DUBAI // The number of labour strikes in the emirate last year fell to 34, from 45 in 2012, according to a report released by the Federal Government.
Nearly 26,000 workers were involved in industrial action. The National Committee to Combat Human Trafficking said in its annual report that the main reason for the strikes, and which accounted for at least 20 last year, was delayed payment of wages. Demands for higher salaries were another reason.
Officials said although the number of protests had declined from 2012, when 21,600 workers had downed tools, more workers – 25,788 – were involved in fewer protests last year.
Figures for other emirates were not available.
“We have started many programmes, which include meeting workers in their accommodations regularly,” said Col Dr Mohamed Abdullah Al Murr, director general of the human rights department at Dubai Police.
“We also have a 24-hour toll-free number – 800 50005 – where workers can call any time with their complaints. We want to know if they have a problem before they stop working. We have put up posters in accommodations in English, Urdu, Bengali and Arabic with our number.”
Col Al Murr said the most strikes in any one month was five, which occurred in January and August last year. One of the largest strikes, however, took place in May, when thousands of employees from Arabtec Construction stopped work for four days over a pay dispute.
The staff, who earned between Dh650 and Dh1,200 a month, wanted their Dh350 food allowance to be paid in cash, instead of being given daily meals.
More than 460 workers, mostly from Bangladesh, Pakistan and India, were discharged and sent home. Four months later, the company announced it had raised the salaries of 36,000 of its workers by an average of 20 per cent.
The committee report, which was released last week, also revealed that nearly Dh30 million owed to workers as wages was recovered from companies last year.
This represents a substantial jump from Dh2.76m in 2012, but lower than 2011, when Dh87.3m was recovered from companies.
Complaints numbering 1,005 were made by workers to Dubai Police last year, the report said. Of this, 43 per cent involved demand for higher pay and another 23 per cent reported a delay in the payment of wages.
However, police said the rise in complaints was a good sign, as more workers now understood their rights and were approaching them before downing tools.
“The complaints have increased but the strikes have decreased,” said Major Saeed Rashid Alhelli, head of Temporary Employment Conditions Control Section and General Department of Legal and Disciplinary Inspection at Dubai Police.
“They now have an easy way to contact the police. They understand that police can help them. We are telling the workers: ‘We will come to you. You don’t have to go to the roads.’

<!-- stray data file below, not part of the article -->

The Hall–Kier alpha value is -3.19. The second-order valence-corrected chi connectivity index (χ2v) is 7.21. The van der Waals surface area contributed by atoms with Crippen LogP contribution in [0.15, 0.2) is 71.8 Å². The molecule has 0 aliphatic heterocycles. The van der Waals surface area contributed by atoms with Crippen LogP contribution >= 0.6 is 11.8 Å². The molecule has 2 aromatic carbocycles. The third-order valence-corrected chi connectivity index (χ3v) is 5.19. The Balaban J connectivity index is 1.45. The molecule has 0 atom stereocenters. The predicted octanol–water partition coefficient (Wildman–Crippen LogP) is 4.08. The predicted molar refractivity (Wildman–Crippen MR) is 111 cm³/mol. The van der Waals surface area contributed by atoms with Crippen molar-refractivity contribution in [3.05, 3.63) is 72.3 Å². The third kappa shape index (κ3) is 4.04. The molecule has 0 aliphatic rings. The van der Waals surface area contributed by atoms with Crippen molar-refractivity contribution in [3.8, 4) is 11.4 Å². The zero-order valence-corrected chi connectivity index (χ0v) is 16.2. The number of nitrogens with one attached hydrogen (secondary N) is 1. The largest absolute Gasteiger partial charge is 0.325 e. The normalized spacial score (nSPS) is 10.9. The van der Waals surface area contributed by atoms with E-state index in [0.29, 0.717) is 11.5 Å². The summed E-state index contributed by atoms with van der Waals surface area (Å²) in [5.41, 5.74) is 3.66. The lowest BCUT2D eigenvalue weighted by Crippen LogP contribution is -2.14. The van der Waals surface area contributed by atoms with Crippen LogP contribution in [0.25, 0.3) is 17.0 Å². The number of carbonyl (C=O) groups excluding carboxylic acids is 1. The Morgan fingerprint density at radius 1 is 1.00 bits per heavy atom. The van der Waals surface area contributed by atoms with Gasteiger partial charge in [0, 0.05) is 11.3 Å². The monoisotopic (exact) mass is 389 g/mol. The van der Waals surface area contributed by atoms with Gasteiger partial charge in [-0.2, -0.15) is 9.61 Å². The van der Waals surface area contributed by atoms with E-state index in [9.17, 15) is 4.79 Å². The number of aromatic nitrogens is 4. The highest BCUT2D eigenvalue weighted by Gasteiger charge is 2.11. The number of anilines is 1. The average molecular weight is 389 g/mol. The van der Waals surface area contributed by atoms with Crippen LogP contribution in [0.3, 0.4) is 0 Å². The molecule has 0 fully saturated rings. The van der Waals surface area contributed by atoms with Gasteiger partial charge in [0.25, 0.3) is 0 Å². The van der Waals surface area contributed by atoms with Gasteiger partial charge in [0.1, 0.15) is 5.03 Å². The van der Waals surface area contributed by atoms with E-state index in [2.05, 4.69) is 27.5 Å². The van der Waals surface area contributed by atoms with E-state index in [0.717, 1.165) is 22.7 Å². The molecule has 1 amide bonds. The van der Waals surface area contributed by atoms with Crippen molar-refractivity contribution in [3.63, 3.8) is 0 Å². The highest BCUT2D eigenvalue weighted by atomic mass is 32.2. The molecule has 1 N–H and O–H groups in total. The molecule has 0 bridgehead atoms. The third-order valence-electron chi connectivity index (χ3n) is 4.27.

“We want to quickly respond to build their confidence. We realised that when a strike happens, we can stop it for that time but we can’t stop them from happening again. So, we have focused on preventative ways.”
However, with a rising number of grievances related to pay, experts said companies should have strategies in place to increase wages.
“Salaries cannot stay the same forever,” said Dr Saeed Al Ghufli, assistant undersecretary for Federal National Council Affairs and a coordinator at the human trafficking committee.
“There should be increases and evaluations. Companies should have clear strategies from the beginning on how they will increase salaries.”
A labour recruitment firm said companies have to look at pay increases of at least 30 per cent for skilled and unskilled workers.
“If they need workers to finish projects before 2020, they need to offer better pay,” said Mohammed Jindran, managing director of Overseas Labour Supply, which recruits workers from 16 countries on behalf of contracting firms.
“There is a huge shortage of workers and companies are in dire straits. We are trying hard to recruit workers from India and other countries, but Indian workers want better salaries.”
He said unskilled workers do not want to settle for less than Dh1,000 a month, despite Dh750 being acceptable a couple of years ago.
The 2013 NCCHT report also said more workers – 3.6 million – were receiving their monthly earnings through the Wage Protection System (WPS), which was introduced in 2009.
It also said a total of 252,000 labourers now had companies transfer their salaries through banks or money transfer companies, rather than making cash payments.